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‘Night Bus’ Wins Sundance Short Film Jury Animation Award

The macabre short from writer-director Joe Hsieh continues its festival circuit success since qualifying for this year’s Oscars and scoring an Annie nomination for best short subject.

Night Bus, the gory Taiwanese animated short from writer-director Joe Hsieh, grabbed another accolade on its festival tour Friday when it received the Short Film Jury Award: Animation at Sundance Film Festival 2022.

The Burbank-based entertainment and tech company, XRM Media, presented Hsieh with the award when Sundance announced its competition winners on Twitter. The festival’s nod adds to the film’s growing list of honors, which includes Animafest Zagreb’s coveted Grand Prix and Ottawa International Animation Festival’s Public Prize, as well as a nomination for best short subject at the upcoming Annie Awards. It also adds momentum to the Night Bus team’s push toward Oscar season, as the film has been selected to represent Taiwan in the Best Animated Short Film category at the 94th Academy Awards.

Hsieh’s 20-minute short is set on a late-night bus, where a wealthy elderly woman, a husband and his pregnant wife, two construction workers, and a strange young man share one trip that triggers a serious of transformative events.

Speaking with AWN in December, Hsieh said that although his short isn’t a straight horror piece, its punctuated bursts of violence help accentuate the disturbing dimensions of human nature displayed by its characters. “I infused dark humor by way of ‘over-the-top’ violence -- something inspired by Quentin Tarantino,” he explains. “Night Bus builds on suspense, and selective use of violence can help that build-up of emotion.”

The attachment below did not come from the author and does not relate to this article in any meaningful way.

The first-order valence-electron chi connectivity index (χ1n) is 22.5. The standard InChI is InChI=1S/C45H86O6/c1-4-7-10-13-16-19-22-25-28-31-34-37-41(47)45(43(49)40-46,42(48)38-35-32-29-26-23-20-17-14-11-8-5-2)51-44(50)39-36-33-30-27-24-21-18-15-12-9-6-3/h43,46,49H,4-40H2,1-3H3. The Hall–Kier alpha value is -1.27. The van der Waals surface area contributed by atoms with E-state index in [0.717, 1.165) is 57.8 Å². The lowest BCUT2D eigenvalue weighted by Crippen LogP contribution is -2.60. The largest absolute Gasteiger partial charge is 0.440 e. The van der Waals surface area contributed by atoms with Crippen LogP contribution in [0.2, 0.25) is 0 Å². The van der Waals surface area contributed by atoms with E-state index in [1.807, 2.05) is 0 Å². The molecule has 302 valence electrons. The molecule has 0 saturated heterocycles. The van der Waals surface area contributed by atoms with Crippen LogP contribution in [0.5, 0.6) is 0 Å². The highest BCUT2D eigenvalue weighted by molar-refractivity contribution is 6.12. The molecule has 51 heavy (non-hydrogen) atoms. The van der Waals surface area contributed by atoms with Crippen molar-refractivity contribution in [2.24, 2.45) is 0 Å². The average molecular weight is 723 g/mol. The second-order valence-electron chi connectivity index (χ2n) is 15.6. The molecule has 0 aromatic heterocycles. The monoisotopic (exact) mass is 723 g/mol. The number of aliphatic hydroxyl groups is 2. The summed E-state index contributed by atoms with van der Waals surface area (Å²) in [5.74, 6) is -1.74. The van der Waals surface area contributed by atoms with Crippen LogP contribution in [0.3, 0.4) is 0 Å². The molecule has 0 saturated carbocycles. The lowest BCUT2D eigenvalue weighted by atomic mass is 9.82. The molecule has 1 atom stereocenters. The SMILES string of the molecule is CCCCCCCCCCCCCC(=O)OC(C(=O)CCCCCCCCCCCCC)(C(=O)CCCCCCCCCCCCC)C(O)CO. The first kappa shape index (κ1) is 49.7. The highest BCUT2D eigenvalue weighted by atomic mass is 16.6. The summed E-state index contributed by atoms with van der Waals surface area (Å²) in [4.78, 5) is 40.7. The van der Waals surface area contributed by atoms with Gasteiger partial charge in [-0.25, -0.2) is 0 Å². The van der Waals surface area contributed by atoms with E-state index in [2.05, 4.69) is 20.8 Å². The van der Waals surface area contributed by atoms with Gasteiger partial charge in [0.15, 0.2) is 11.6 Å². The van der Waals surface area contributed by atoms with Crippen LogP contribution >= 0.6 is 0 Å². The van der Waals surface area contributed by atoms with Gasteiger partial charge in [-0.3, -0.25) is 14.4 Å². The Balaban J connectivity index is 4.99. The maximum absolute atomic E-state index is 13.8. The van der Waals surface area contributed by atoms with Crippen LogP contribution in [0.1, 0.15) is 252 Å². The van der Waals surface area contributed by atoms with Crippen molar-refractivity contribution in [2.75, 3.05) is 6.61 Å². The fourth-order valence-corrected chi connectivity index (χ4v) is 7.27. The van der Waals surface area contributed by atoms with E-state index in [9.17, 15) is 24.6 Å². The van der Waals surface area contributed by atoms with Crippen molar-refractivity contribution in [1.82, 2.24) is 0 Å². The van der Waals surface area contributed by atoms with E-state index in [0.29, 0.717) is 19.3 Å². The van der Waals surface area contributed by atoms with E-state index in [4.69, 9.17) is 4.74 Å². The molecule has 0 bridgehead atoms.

Asked what his continued success on the festival circuit means for the Taiwanese animation industry, Hsieh says he hopes that Night Bus is just a small sample of the impact the region will have.

“Despite its small geographic size and population, Taiwan is extremely rich in culture and traditions that help inspired local talents and productions, myself included,” he says. “With the modest success of Night Bus on the international stage, I hope that it will inject a shot of confidence in local animators and pave a way for them to walk the international stage in the future.”

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Max Weinstein is a writer and editor based in Los Angeles. He is the Editor-at-Large of 'Dread Central' and former Editorial Director of 'MovieMaker.' His work has been featured in 'Cineaste,' 'Fangoria,' 'Playboy,' 'Vice,' and 'The Week.'